Multi-million-dollar gift from local chaplain funds new center at CSU

Rob Dewey and his wife, Kathy, recently announced their intention to provide funding to create a center for chaplaincy at Charleston Southern University.

The more than $2 million commitment will establish the Dewey Center for Chaplaincy, which represents one of the largest philanthropic commitments in the history of CSU. The Deweys have begun providing annual gifts to resource the center and have included CSU as the beneficiary of their estate.

“The extraordinary generosity of Rob and Kathy Dewey to establish this chaplaincy center will extend their legacy of ministry for generations,” said CSU President Dondi Costin. “I am not exaggerating when I say that Chaplain Dewey’s hands-on service in the trenches the last couple of decades put chaplain ministry on the map in this region and beyond. How fitting that his name would grace a center to commission a legion of chaplains who will follow in his steps.”

Dewey, a retired Episcopal priest and the founder of Coastal Crisis Chaplaincy, and Kathy, a retired school psychologist, consider it the next step after spending their careers caring for others. Dewey said, “Kathy and I do not want to leave the money we have been blessed with up to the probate judge to decide where it goes. We don’t have children and grandchildren, so we have adopted CSU.”

In the 1970s, Dewey served as a police officer in the Black Mountain, N.C., area and spent a year on staff with the Billy Graham Evangelistic Association before attending the University of the South and Trinity Episcopal Seminary. It was while he was serving an assistantship on Johns Island and doing ride-alongs with police officers that he first recognized the need for a chaplain program to address the stress, PTSD and high suicide rate among first responders.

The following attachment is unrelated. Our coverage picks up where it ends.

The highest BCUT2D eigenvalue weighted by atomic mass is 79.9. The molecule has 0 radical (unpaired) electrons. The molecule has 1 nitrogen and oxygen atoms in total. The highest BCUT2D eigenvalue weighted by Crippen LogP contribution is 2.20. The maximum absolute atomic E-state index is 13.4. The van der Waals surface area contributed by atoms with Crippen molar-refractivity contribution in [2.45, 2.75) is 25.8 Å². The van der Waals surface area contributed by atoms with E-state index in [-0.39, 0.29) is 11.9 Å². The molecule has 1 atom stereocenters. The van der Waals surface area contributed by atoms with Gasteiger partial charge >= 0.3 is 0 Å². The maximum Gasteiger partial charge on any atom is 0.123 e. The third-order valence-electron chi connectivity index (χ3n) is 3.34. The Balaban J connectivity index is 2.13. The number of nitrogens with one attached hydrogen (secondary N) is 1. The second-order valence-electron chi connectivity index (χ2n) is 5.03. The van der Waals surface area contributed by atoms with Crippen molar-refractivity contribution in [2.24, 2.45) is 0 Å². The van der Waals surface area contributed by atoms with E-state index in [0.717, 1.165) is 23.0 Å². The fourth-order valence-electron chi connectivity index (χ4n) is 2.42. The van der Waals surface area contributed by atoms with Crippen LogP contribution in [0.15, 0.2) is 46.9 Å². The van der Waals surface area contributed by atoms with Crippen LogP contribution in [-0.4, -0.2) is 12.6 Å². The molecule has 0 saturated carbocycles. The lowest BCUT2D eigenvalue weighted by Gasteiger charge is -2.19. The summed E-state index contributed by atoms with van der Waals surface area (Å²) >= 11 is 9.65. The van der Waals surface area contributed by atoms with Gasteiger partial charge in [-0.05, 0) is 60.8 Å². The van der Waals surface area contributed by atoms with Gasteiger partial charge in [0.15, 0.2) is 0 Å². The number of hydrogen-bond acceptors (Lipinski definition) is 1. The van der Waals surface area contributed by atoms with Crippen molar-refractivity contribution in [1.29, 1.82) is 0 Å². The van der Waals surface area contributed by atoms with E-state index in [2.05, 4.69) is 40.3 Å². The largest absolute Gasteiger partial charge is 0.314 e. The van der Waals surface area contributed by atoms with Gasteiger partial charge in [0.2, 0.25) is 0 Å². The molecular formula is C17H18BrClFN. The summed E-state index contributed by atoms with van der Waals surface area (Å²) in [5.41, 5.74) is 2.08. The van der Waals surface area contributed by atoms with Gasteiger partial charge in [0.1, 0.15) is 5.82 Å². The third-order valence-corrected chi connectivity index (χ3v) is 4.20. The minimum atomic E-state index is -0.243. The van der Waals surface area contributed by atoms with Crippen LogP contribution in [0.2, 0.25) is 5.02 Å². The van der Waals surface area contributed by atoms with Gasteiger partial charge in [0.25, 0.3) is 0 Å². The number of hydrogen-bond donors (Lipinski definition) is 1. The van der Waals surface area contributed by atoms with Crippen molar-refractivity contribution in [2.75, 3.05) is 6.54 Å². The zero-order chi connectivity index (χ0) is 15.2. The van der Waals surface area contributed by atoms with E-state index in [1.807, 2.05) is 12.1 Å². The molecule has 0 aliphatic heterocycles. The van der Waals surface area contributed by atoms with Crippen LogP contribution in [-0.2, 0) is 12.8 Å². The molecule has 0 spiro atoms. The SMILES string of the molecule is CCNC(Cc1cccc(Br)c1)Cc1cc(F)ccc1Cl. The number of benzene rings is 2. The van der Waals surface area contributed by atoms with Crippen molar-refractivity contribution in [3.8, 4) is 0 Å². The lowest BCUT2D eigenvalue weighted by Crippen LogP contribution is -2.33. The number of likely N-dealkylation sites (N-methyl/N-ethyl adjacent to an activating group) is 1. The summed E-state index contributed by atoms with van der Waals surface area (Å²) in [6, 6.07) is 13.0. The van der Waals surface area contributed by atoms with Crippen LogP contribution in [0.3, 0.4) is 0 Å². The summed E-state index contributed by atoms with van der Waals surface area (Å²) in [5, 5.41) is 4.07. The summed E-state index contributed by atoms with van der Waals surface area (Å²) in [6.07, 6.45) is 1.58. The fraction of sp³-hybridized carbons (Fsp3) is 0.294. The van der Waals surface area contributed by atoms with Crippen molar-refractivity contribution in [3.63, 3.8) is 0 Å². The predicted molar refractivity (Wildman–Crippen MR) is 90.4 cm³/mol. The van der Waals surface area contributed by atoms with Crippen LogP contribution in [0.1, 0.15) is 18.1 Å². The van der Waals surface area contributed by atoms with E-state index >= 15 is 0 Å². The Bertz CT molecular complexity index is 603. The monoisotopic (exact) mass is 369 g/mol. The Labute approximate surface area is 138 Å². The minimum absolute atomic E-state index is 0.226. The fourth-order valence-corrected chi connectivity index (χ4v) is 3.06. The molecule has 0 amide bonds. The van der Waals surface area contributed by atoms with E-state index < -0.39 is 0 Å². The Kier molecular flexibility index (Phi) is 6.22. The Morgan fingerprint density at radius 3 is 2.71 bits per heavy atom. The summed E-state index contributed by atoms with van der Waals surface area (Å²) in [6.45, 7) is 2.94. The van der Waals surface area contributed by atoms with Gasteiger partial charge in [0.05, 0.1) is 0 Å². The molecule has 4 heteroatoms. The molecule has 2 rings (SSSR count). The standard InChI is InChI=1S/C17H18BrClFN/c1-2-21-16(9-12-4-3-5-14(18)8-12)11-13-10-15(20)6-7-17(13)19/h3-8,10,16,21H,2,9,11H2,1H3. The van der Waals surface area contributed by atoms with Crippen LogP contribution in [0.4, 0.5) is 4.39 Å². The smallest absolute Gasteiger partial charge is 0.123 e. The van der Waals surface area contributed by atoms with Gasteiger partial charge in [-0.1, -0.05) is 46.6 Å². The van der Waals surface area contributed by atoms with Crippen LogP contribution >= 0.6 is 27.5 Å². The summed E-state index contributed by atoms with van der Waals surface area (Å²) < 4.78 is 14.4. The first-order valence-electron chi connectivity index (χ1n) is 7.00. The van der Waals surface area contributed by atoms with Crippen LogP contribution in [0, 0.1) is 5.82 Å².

Seeing the benefit of combining the theological and the practical in ministering to people, he worked with local law enforcement officials in starting the Coastal Crisis Chaplaincy, a ministry for all first responders and victims’ families.

Dewey was a chaplain for the FBI for 24 years, elected as lead chaplain in 2015, was a chaplain for organizations such as SLED and the Lowcountry Hospitality Association, and was trained in hostage negotiations and aviation incidence response. He also worked with the University of Maryland to form programs in their Pastoral Crisis Intervention.

Ben Phillips, dean of the College of Christian Studies at CSU, said, “This new center will develop academic programs to train chaplains for any of the over 60 forms of chaplaincy identified by the North American Mission Board. The center will also develop noncredit, certificate courses to train volunteer chaplains in first responder, corporate, and community chaplaincy, as well as conferences to support professional chaplains serving in the Lowcountry.”

Ron Harvell, deputy chief of chaplains with the U.S. Air Force, was recently hired as director of the center.